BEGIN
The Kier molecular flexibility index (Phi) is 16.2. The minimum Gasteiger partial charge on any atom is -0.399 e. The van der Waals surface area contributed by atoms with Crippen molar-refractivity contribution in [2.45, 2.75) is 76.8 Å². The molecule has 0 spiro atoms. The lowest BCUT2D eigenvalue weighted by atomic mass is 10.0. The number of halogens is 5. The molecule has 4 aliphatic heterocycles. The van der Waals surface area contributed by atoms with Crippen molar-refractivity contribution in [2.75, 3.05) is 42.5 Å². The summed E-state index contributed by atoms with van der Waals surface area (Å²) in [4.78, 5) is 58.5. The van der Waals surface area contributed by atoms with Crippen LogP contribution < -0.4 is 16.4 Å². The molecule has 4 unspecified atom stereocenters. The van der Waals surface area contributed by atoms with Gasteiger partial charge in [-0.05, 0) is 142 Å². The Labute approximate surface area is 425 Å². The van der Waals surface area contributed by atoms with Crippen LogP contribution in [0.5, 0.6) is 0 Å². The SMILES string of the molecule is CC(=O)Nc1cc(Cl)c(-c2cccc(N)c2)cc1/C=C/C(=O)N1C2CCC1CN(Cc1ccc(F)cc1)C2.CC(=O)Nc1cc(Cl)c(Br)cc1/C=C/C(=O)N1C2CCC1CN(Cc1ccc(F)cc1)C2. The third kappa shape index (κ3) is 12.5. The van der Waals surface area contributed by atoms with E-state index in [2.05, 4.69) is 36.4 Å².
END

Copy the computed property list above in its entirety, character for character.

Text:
The Kier molecular flexibility index (Phi) is 16.2. The minimum Gasteiger partial charge on any atom is -0.399 e. The van der Waals surface area contributed by atoms with Crippen molar-refractivity contribution in [2.45, 2.75) is 76.8 Å². The molecule has 0 spiro atoms. The lowest BCUT2D eigenvalue weighted by atomic mass is 10.0. The number of halogens is 5. The molecule has 4 aliphatic heterocycles. The van der Waals surface area contributed by atoms with Crippen molar-refractivity contribution in [2.75, 3.05) is 42.5 Å². The summed E-state index contributed by atoms with van der Waals surface area (Å²) in [4.78, 5) is 58.5. The van der Waals surface area contributed by atoms with Crippen LogP contribution < -0.4 is 16.4 Å². The molecule has 4 unspecified atom stereocenters. The van der Waals surface area contributed by atoms with Gasteiger partial charge in [-0.05, 0) is 142 Å². The Labute approximate surface area is 425 Å². The van der Waals surface area contributed by atoms with Crippen LogP contribution in [0.5, 0.6) is 0 Å². The SMILES string of the molecule is CC(=O)Nc1cc(Cl)c(-c2cccc(N)c2)cc1/C=C/C(=O)N1C2CCC1CN(Cc1ccc(F)cc1)C2.CC(=O)Nc1cc(Cl)c(Br)cc1/C=C/C(=O)N1C2CCC1CN(Cc1ccc(F)cc1)C2. The third kappa shape index (κ3) is 12.5. The van der Waals surface area contributed by atoms with E-state index in [2.05, 4.69) is 36.4 Å².